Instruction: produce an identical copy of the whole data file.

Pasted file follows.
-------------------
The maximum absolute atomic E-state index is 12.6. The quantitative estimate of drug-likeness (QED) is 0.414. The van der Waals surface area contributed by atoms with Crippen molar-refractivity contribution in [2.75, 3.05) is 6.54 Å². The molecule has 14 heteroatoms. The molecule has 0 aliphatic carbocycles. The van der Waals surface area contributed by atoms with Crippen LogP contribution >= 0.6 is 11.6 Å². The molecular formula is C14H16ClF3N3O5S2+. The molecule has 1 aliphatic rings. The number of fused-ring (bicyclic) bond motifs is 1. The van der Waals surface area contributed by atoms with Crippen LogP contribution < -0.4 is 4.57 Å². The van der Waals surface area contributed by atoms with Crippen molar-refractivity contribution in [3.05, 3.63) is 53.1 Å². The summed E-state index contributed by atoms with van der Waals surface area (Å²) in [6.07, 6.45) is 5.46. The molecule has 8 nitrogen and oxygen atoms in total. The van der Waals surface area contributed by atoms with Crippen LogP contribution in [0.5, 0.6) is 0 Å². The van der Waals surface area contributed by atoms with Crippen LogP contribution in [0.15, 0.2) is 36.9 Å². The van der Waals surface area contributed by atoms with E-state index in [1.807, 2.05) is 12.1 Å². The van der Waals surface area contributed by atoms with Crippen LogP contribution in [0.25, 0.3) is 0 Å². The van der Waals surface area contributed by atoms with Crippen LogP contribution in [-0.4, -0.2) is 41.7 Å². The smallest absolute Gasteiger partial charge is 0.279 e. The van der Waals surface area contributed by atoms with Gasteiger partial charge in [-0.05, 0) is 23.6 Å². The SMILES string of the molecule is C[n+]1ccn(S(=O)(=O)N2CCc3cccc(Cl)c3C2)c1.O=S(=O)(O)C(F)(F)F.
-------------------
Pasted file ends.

The maximum absolute atomic E-state index is 12.6. The quantitative estimate of drug-likeness (QED) is 0.414. The van der Waals surface area contributed by atoms with Crippen molar-refractivity contribution in [2.75, 3.05) is 6.54 Å². The molecule has 14 heteroatoms. The molecule has 0 aliphatic carbocycles. The van der Waals surface area contributed by atoms with Crippen LogP contribution >= 0.6 is 11.6 Å². The molecular formula is C14H16ClF3N3O5S2+. The molecule has 1 aliphatic rings. The number of fused-ring (bicyclic) bond motifs is 1. The van der Waals surface area contributed by atoms with Crippen LogP contribution < -0.4 is 4.57 Å². The van der Waals surface area contributed by atoms with Crippen molar-refractivity contribution in [3.05, 3.63) is 53.1 Å². The summed E-state index contributed by atoms with van der Waals surface area (Å²) in [6.07, 6.45) is 5.46. The molecule has 8 nitrogen and oxygen atoms in total. The van der Waals surface area contributed by atoms with Crippen LogP contribution in [0.5, 0.6) is 0 Å². The van der Waals surface area contributed by atoms with Crippen LogP contribution in [0.15, 0.2) is 36.9 Å². The van der Waals surface area contributed by atoms with E-state index in [1.807, 2.05) is 12.1 Å². The van der Waals surface area contributed by atoms with Crippen LogP contribution in [0.25, 0.3) is 0 Å². The van der Waals surface area contributed by atoms with Crippen LogP contribution in [-0.4, -0.2) is 41.7 Å². The smallest absolute Gasteiger partial charge is 0.279 e. The van der Waals surface area contributed by atoms with Gasteiger partial charge in [-0.05, 0) is 23.6 Å². The SMILES string of the molecule is C[n+]1ccn(S(=O)(=O)N2CCc3cccc(Cl)c3C2)c1.O=S(=O)(O)C(F)(F)F.